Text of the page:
SAINT PAUL, Minn. – Rep. Carlos Mariani (DFL – Saint Paul) announced today his intention to not seek reelection to the Minnesota House this November. First elected in 1990 and now serving his 16th term representing Saint Paul’s Downtown, West Side, and West Seventh neighborhoods, Rep. Mariani currently chairs the House Public Safety & Criminal Justice Reform Finance & Policy Committee.
He issued the following statement:
“Today I announce that I will not be standing for re-election to the Minnesota State House of Representatives 65B seat I have represented since 1991.
Serving in the state legislature for over three decades has been the privilege of my life. Representing one of the most racially and economically diverse districts in the state honored me with the expectation to be on the front edge of lawmaking for social justice and policy transformation. As a proud Latino, I sought to bring forward the hopes and dreams of communities of color and Indigenous communities to make state government a meaningful tool to be used to help meet their, and all our needs for a better life.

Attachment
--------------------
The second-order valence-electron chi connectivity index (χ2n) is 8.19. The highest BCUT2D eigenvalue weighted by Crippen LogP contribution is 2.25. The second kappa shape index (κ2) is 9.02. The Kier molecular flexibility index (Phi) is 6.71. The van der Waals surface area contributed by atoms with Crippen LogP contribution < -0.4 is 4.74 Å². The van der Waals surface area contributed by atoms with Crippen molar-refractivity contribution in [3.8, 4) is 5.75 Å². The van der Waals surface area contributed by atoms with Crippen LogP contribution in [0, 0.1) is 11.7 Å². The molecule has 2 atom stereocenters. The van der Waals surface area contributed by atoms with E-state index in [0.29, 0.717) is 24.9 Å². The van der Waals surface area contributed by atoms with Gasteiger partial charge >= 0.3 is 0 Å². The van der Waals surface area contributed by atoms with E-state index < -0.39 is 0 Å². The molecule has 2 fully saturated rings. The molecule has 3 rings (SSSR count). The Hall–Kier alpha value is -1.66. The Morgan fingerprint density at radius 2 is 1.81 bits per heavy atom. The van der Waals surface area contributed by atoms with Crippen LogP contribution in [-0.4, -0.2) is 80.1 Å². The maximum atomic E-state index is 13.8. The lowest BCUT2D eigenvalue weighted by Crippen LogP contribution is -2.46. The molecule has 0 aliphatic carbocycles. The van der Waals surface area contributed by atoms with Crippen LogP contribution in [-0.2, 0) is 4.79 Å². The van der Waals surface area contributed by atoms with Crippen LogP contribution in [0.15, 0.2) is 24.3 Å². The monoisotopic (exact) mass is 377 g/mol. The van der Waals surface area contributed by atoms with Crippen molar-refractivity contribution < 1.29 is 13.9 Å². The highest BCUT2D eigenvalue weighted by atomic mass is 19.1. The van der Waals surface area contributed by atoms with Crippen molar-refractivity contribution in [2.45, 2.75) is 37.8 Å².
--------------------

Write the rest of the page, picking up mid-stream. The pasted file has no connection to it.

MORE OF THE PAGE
My work as a legislator addressed many of the cutting-edge racial equity and social justice issues of our times encompassing major reforms of Minnesota law on immigration, education, and public safety. This included:
I also worked to tend to my district’s infrastructure needs including securing state investment in re-building the vital downtown Saint Paul Wabasha Bridge, building the Minnesota Children’s Museum, adding a performance wing to the Ordway Theater, and redesigning parks and trails along the Mississippi River. While proud of all of those, my work to capture state funds to build the Higher Ground shelter that provides dignified short-term housing and long-term support services for those who are without a home is particularly meaningful to me and for our broader community. This followed from the learnings of the statewide Minnesota Legislative Commission to End Poverty that I co-chaired in 2007.